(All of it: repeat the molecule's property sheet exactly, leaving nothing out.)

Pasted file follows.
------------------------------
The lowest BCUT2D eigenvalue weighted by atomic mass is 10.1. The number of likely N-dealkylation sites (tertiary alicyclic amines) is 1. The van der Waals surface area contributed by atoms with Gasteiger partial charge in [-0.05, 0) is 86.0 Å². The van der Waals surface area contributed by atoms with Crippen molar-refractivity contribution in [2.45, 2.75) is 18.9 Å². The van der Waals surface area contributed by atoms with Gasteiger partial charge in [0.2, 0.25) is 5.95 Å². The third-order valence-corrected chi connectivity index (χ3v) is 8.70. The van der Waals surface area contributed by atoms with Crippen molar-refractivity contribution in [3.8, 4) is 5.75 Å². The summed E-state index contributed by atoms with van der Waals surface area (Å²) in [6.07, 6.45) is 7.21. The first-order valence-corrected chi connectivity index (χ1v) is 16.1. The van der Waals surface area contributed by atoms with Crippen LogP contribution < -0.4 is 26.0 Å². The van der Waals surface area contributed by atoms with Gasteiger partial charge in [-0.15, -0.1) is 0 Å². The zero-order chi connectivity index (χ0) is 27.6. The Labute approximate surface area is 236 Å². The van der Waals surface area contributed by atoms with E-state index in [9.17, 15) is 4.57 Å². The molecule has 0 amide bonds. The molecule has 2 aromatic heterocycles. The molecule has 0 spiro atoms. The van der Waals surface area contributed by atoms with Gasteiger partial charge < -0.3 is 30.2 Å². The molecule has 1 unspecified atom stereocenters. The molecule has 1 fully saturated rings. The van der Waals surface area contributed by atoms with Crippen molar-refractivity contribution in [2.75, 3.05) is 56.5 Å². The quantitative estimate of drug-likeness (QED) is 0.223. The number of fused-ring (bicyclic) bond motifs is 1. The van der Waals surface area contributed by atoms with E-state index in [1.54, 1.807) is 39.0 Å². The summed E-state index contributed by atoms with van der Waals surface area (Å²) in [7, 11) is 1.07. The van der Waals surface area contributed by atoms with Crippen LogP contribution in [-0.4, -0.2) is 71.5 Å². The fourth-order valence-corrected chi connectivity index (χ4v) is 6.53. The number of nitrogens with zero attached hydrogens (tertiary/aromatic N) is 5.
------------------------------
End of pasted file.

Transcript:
The lowest BCUT2D eigenvalue weighted by atomic mass is 10.1. The number of likely N-dealkylation sites (tertiary alicyclic amines) is 1. The van der Waals surface area contributed by atoms with Gasteiger partial charge in [-0.05, 0) is 86.0 Å². The van der Waals surface area contributed by atoms with Crippen molar-refractivity contribution in [2.45, 2.75) is 18.9 Å². The van der Waals surface area contributed by atoms with Gasteiger partial charge in [0.2, 0.25) is 5.95 Å². The third-order valence-corrected chi connectivity index (χ3v) is 8.70. The van der Waals surface area contributed by atoms with Crippen molar-refractivity contribution in [3.8, 4) is 5.75 Å². The summed E-state index contributed by atoms with van der Waals surface area (Å²) in [6.07, 6.45) is 7.21. The first-order valence-corrected chi connectivity index (χ1v) is 16.1. The van der Waals surface area contributed by atoms with Crippen LogP contribution < -0.4 is 26.0 Å². The van der Waals surface area contributed by atoms with Gasteiger partial charge in [-0.15, -0.1) is 0 Å². The zero-order chi connectivity index (χ0) is 27.6. The Labute approximate surface area is 236 Å². The van der Waals surface area contributed by atoms with E-state index in [9.17, 15) is 4.57 Å². The molecule has 0 amide bonds. The molecule has 2 aromatic heterocycles. The molecule has 0 spiro atoms. The van der Waals surface area contributed by atoms with Gasteiger partial charge < -0.3 is 30.2 Å². The molecule has 1 unspecified atom stereocenters. The molecule has 1 fully saturated rings. The van der Waals surface area contributed by atoms with Crippen molar-refractivity contribution in [2.75, 3.05) is 56.5 Å². The quantitative estimate of drug-likeness (QED) is 0.223. The number of fused-ring (bicyclic) bond motifs is 1. The van der Waals surface area contributed by atoms with E-state index in [1.54, 1.807) is 39.0 Å². The summed E-state index contributed by atoms with van der Waals surface area (Å²) in [7, 11) is 1.07. The van der Waals surface area contributed by atoms with Crippen LogP contribution in [-0.4, -0.2) is 71.5 Å². The fourth-order valence-corrected chi connectivity index (χ4v) is 6.53. The number of nitrogens with zero attached hydrogens (tertiary/aromatic N) is 5.